How to give your cat a pill
Dear Annie: Many years ago, my cat-loving sister clipped out an Ann Landers column called “How to Give Your Cat a Pill.” She lost it during a move, and I’d love to surprise her with a new one. Could you please let me know where I might be able to find that? — Cat Aunt
Dear Cat Aunt: I’d be delighted to reprint this hilarious piece. As someone who’s had cats all her life, I can attest to its accuracy. (This should go without saying, but I’ll say it anyway: This is purely intended as humor.)
“How to Give Your Cat a Pill,”
by Bob Story
Pick cat up and cradle it in the crook of your left arm as though holding a baby. Position right forefinger and thumb on either side of cat’s mouth, and gently apply pressure to his cheeks. When cat opens up, pop pill into mouth. Cat will then close mouth and swallow.
Retrieve pill from floor and cat from behind sofa. Repeat the process.
Retrieve cat from bedroom, and throw soggy pill away.
Kneel on floor with cat wedged firmly between knees, immobilizing front and rear paws. Ask assistant to hold cat’s head firmly with one hand while forcing wooden ruler into cat’s throat. Flick pill down ruler with forefinger, and rub cat’s throat vigorously.
Retrieve cat from living-room curtain valance.
Carefully sweep shattered figurines from hearth, and set aside for later gluing. Remove next pill from foil wrap.
Wrap cat in beach towel, and ask assistant to lie prone on cat with cat’s head visible under assistant’s armpit. Put pill in end of paper tube you’ve made for this purpose. Then force cat’s mouth open with pencil, and blow.
Check label to make sure pill is not lethal to humans. Sip water to take taste away. Apply bandage to assistant’s forearm, and remove blood from carpet with soap and cold water.
Call 911, and ask fire department to retrieve cat from eucalyptus tree. Remove remaining pill from foil wrap. Tie cat’s front paws to rear paws with garden twine, and securely tie to leg of dining table. Put on heavy-duty pruning gloves. Force cat’s mouth open with tire iron. Drop pill, previously hidden in 1 ounce of raw hamburger, into cat’s mouth. Hold head vertically with nose pointed to ceiling, and pour one-half pint of water down cat’s throat, and two jiggers of whiskey down your own.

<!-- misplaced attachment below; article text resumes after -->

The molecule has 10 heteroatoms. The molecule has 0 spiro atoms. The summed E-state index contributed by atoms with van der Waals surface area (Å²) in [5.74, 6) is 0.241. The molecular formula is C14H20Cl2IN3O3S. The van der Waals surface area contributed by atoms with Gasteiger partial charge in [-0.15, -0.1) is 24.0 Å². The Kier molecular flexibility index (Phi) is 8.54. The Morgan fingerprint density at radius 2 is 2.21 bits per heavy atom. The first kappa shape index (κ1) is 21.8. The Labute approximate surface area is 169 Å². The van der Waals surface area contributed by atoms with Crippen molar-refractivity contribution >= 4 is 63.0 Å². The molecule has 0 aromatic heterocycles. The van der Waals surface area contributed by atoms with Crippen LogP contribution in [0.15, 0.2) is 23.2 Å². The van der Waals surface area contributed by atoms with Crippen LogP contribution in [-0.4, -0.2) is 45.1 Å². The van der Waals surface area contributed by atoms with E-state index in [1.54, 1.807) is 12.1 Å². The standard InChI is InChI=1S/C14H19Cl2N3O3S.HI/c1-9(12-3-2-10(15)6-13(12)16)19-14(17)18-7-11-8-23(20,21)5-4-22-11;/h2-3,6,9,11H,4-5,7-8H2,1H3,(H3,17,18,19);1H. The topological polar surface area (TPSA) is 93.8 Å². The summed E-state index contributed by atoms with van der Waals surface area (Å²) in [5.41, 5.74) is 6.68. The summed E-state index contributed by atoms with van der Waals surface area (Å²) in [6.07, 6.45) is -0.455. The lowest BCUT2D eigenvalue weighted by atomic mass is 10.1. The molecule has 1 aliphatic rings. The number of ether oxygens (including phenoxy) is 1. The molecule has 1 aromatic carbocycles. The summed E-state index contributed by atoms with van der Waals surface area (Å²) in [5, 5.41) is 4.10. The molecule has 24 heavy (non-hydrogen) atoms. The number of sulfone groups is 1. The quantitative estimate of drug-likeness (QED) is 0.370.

Ask assistant to drive you to emergency room. Sit quietly while doctor administers anesthetic, stitches forearm and removes pill remnants from eye. Drop off cat, along with a generous donation, at animal shelter, and adopt a goldfish.
Dear Annie: I agree with your response to “Wife of ‘Bud,’ Who Is Really Joseph, in Kentucky,” who is frustrated with people’s use of nicknames. Many years ago while traveling in Sweden, I asked our tour guide, “What is the name of this church?” He answered with an old Swedish proverb: “Kart barn har manga namn” (“A beloved child has many names”). It so delighted me — because our family has always bestowed nicknames on loved ones, both family and friends — that I came home and made a calligraphed piece for my teenage daughter, who had often squirmed at the many nicknames we called her in front of her friends. We always call nicknames “love names” in our family. — Pam the Calligrapher
Dear Pam: Your letter put a big smile on my face. Thank you for sharing that beautiful proverb. Perhaps it will help the nicknamed squirm a little less.
(Send your questions for Annie Lane to email@example.com. This column is syndicated by Creators Syndicate columnists. Visit the website at www.creators.com.)